Silliman, Benjamin; An Oration, Delivered at Hartford on the 6th of July, | A. D. 1802. Before the Society of the Cincinnati for the State of Connecticut, Assembled to Celebrate the Anniversary of American Independence. Hartford, 1 of only 300 copies printed by Hudson and Goodwin, 1802. Octavo, pp. 34.
The pamphlet is in a modern archival wrap with typed titles on cover. The wrap is pristine, light foxing to first and last pages of pamphlet. A very good copy of a very rare Silliman speech.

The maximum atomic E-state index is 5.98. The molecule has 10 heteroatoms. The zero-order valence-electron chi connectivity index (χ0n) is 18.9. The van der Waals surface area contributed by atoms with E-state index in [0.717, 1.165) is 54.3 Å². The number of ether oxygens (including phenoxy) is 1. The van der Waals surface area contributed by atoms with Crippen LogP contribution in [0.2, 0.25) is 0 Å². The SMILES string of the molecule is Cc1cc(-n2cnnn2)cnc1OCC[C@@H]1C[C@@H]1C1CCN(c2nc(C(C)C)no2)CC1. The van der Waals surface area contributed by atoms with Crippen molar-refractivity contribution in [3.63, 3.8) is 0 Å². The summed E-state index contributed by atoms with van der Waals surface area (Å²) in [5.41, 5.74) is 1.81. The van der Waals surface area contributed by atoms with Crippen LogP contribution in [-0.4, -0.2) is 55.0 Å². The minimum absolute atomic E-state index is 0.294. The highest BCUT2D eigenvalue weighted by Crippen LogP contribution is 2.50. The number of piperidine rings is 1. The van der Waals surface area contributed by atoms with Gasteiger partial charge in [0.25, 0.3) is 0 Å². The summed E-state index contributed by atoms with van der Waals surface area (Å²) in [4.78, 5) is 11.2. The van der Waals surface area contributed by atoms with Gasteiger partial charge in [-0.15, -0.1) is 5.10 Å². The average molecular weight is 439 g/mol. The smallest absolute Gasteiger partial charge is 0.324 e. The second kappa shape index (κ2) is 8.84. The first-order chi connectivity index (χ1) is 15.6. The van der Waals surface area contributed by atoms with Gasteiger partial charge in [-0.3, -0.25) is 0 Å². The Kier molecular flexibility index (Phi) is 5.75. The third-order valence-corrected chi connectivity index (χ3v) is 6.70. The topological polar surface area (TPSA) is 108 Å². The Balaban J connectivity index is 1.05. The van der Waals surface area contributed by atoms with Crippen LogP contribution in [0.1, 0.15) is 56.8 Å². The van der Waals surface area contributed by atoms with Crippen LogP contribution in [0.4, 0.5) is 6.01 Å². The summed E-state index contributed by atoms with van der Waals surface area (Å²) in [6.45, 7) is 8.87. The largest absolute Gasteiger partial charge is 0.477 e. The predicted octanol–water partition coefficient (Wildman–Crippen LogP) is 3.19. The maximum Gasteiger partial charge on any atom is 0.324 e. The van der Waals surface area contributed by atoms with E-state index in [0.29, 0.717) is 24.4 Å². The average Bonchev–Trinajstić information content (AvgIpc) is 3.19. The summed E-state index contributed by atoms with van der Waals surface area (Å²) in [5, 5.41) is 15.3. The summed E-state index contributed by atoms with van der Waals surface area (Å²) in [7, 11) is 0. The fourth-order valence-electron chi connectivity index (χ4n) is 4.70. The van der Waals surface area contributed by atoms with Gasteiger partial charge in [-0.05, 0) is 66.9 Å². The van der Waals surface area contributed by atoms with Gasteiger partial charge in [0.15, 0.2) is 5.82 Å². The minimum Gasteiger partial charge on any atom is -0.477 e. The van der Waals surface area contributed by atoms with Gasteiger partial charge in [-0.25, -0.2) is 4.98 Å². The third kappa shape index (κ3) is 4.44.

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Benjamin Silliman (1779-1864) was an American geologist, chemist and mineralogist, orator, and poet. He was a staunch supporter of the Early Republic, founded the American Journal of Science and was First Professor of chemistry and mineralogy at Yale University. Silliman was one of the founders of the American scientific community and is considered the most influential scientist in America during this time. He was born in what is now Trumbull, CT, and raised in nearby Fairfield, entered Yale in 1792 at the age of 13, graduating in 1796. In 1798 he returned to Yale to begin studying law and to tutor and was admited to the bar in 1802. That same year, with no background for the position, Silliman was appointed to the newly established professorship of chemistry and natural history at Yale, with permission to qualify himself for the job before beginning his duties. His preparation included attending lectures at the Philadelphia Medical School; work with the chemist Robert Hare; occasional visits to John Maclean, professor of chemistry at Princeton; and 2 years at Edinburgh, Scotland. In 1808 he assumed full professorial duties at Yale, lecturing in chemistry, geology, and mineralogy. In his early years Silliman became involved in the New England religeous revival movement. In 1802this led to his earliest printed work which was his speech condemning the "modern philosophy movement" which he preceived as a threat to American morals. Within the speech he condemns equal rights for women, permissive behavior, the questioning of religieous beliefs and he believed that this would lead to such things as the exceptance of suicide. He supported the use of institutions of science, government and religion as pillars upon which society should turn for "safety" from the modern philosophy movement.